Designing Effective Projects : Teaching Thinking
Assessing Thinking in an Senior Phase Classroom

Assessing Thinking: Grades 6-8
In Literature e-Circles* (original project - unadapted) learners in different schools read the novel Holes by Louis Sachar, and meet in virtual literature circles (or “e-circles”) to discuss their interpretations of the novel. Comprehension questions and a modified Socratic discussion method promote deep thinking about characterization, plot, style, author intent, and personal interpretation. Learners meet face-to-face to create ICT-supported projects that demonstrate their understanding and appreciation of the text.

Assessing Process
Asking questions is an important thinking skill. The following anecdotal comments describe the kinds of questions asked by learners in oral and electronic discussions.

Student Date Notes
Amanda 10/15  Holes—2 questions to clear up confusion about plot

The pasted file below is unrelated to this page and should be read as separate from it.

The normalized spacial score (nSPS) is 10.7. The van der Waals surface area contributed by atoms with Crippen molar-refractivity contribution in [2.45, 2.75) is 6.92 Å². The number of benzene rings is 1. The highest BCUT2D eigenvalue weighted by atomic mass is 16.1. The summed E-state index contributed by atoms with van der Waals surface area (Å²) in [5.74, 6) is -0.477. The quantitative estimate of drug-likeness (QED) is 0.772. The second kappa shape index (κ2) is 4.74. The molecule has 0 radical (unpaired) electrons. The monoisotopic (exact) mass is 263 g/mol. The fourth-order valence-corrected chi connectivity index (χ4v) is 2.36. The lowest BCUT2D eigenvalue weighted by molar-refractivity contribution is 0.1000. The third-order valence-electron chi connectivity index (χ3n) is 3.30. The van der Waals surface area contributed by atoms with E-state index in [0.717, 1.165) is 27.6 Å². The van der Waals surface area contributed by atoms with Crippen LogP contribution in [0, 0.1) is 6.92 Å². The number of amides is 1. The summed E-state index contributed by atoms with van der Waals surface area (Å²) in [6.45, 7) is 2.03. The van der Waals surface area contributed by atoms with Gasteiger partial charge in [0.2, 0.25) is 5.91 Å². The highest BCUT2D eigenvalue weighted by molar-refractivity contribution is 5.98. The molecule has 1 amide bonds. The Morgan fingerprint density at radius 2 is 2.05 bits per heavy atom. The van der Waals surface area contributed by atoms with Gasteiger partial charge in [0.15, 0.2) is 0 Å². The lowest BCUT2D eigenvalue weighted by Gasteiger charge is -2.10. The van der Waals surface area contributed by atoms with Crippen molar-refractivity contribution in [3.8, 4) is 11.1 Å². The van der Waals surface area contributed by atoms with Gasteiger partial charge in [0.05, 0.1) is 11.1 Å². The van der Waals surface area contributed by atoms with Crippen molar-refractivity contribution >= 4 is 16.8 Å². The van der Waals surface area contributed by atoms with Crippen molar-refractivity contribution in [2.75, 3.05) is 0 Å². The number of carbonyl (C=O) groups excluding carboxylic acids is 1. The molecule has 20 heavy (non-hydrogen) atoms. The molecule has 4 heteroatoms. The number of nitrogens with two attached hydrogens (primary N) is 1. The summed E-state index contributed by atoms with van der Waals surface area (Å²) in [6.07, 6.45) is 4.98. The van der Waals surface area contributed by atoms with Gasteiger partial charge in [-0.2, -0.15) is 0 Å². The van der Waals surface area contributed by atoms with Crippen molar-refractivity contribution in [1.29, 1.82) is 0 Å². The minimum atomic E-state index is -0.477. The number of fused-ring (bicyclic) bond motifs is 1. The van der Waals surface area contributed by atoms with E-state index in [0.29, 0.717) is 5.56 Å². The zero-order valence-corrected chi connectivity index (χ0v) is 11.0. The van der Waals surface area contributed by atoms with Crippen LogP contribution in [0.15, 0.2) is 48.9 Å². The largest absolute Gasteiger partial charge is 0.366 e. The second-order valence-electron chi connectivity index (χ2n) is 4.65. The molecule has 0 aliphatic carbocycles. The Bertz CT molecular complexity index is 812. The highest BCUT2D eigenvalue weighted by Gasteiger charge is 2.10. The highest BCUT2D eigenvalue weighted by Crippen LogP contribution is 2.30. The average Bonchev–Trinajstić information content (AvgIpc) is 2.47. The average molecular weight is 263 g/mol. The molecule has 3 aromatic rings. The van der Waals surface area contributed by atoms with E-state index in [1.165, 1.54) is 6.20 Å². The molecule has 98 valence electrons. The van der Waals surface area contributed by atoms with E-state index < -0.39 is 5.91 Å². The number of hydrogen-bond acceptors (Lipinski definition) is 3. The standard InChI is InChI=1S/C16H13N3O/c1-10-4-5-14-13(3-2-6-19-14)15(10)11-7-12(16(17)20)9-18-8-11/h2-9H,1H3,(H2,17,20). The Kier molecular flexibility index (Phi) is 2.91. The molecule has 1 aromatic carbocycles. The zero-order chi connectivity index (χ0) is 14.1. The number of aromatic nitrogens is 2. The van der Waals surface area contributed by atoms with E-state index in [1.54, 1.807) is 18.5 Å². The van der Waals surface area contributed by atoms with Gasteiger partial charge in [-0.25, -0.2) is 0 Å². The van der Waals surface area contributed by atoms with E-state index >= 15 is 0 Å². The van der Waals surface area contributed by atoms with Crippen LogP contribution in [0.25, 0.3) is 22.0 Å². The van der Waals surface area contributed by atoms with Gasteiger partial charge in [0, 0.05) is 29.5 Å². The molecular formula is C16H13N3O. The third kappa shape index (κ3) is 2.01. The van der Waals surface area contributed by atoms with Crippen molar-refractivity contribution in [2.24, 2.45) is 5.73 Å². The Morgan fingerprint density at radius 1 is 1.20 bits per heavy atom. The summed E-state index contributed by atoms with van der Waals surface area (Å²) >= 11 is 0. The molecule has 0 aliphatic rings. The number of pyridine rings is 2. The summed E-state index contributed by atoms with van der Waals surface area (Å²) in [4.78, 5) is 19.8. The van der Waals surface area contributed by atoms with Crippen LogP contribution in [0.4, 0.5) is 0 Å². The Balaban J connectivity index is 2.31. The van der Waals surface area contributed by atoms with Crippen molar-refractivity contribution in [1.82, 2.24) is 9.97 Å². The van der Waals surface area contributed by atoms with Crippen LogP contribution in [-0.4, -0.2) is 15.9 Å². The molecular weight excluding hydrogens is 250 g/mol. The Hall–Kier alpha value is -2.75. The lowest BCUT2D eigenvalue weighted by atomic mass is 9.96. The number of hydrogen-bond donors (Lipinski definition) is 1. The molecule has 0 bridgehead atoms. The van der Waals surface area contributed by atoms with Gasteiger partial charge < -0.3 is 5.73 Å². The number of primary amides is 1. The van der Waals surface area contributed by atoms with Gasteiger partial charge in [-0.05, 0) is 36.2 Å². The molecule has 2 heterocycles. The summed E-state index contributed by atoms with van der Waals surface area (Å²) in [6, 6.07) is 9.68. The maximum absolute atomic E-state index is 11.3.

10/30  Holes—Question about character’s motive
11/10  Holes—Question comparing her experiences to Stanley’s

Assessing Product
The following rubric is used to evaluate the quality of thinking that is reflected in the final project for this unit.

Holes Project Evaluation Rubric


During independent reading, learners write responses to the text on sticky notes. After reading a scheduled number of pages, they record and expand their notes in their journal and write a response to the prompt for that day’s e-circle. This entry serves as the “ticket” into the ongoing e-circle discussion. Use the independent reading-responding time to meet with individuals or small groups who need extra support. To encourage steady reading effort, record the number of pages the class has read at the end of each period. Seeing the number of pages grow on a “Class Reading Progress” chart can be motivating. Every three days, ask learners to select their best notes, write a reflection about the strategies they used, and turn them in for assessment.


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